Hmmm…

This comment on the Newsweek site sums up my feelings:

If you survey enough sets of numbers you get random patterns that don’t always come out even. For example, the information about batters is really incomplete. It isn’t sufficient to just compare K against everybody else. Look at the entire alphabet and you will probably see variations of one or two percent between the letters. They won’t all come out the same. Does Q do better than F? Does C do better than M? If so, what does that really mean? Why aren’t they comparing S for strikeout? And what about the name of the pitcher? If it counts for the batter, why doesn’t it also count for the pitcher? This is not a question that can even be really addressed in isolation from everything else.

single with man on first (part 3)

This time I looked at how often runners on first were thrown out at third on a single. Again, no other baserunners. Not counted:

  • Error on the play at third. (Errors allowing the batter to advance past first are OK.)
  • Runner on first out at second or home.
  • Runner safe at home.
  • Baserunner hit by batted ball.

The percentage I’m interested in is the number of times the runner is out at third divided by the number of times the runner is out or safe at third. Again, I counted all the years available in the Retrosheet event files. Graph below. The line is the least-mean-squares linear fit.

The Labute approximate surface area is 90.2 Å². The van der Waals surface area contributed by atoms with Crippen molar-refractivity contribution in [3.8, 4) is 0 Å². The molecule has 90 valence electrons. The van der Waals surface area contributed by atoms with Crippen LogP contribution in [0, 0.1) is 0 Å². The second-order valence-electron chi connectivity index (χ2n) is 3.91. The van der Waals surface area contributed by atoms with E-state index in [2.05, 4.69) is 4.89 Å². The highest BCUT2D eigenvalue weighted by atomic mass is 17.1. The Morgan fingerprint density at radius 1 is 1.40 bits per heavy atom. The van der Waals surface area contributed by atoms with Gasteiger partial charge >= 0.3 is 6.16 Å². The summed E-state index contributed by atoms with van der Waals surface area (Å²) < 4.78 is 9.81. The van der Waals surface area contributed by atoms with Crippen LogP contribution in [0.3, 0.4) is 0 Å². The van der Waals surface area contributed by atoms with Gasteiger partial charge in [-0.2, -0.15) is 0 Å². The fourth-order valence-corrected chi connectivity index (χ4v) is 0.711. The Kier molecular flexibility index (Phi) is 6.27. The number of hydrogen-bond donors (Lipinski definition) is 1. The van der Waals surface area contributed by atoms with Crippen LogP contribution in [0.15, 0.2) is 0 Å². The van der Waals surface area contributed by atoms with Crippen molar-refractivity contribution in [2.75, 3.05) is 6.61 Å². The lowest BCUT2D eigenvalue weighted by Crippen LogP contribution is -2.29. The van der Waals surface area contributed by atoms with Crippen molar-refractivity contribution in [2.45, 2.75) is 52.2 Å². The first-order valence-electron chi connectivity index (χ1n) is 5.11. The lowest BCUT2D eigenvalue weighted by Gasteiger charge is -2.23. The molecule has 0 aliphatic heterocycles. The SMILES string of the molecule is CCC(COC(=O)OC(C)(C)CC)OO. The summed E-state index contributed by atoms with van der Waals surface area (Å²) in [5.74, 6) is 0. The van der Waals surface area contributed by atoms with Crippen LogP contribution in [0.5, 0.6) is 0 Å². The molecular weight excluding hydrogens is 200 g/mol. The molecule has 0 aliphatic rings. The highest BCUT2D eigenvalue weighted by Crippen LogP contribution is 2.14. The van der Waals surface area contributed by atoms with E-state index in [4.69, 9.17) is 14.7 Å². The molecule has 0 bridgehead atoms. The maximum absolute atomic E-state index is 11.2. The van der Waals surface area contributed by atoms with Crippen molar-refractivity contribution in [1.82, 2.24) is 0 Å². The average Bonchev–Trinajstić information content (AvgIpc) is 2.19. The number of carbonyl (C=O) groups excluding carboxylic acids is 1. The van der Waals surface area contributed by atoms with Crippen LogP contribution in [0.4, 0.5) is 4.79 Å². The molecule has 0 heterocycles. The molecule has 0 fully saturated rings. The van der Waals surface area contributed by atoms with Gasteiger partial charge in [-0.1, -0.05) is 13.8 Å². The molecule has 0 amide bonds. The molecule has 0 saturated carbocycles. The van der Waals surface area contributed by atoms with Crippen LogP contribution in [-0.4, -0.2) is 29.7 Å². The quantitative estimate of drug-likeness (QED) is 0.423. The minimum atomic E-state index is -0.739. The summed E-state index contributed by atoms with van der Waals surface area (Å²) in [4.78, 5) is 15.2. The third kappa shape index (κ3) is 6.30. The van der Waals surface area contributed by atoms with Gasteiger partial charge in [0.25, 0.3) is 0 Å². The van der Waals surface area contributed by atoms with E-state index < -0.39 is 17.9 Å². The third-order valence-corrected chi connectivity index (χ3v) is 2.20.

single_third_thrownout1.png

I’m surprised how seldom the runner is out at third. There’s a clear downward trend, which indicates that runners and/or third base coaches have become more conservative. Perhaps stronger arms in the outfield are also a factor.

The whole exercise makes me question the role of TPB’s “sending runners” in these situations. (TPB out of the box, not ABL rules.) Why is this a manager’s decision? Runners will try for the extra base on their own, or take guidance from the third base coach. Would it be more realistic to roll for an advancement that is explicitly specified on a chart? Such a chart should be roughly:

  • 26%: runner safe at third
  •  2%: runner out at third
  • 72%: runner holds at second

Then you could sprinkle in some potential errors & such. Of course, there would be a dependency on where the single was hit (as there is now).

single with man on first (part 2)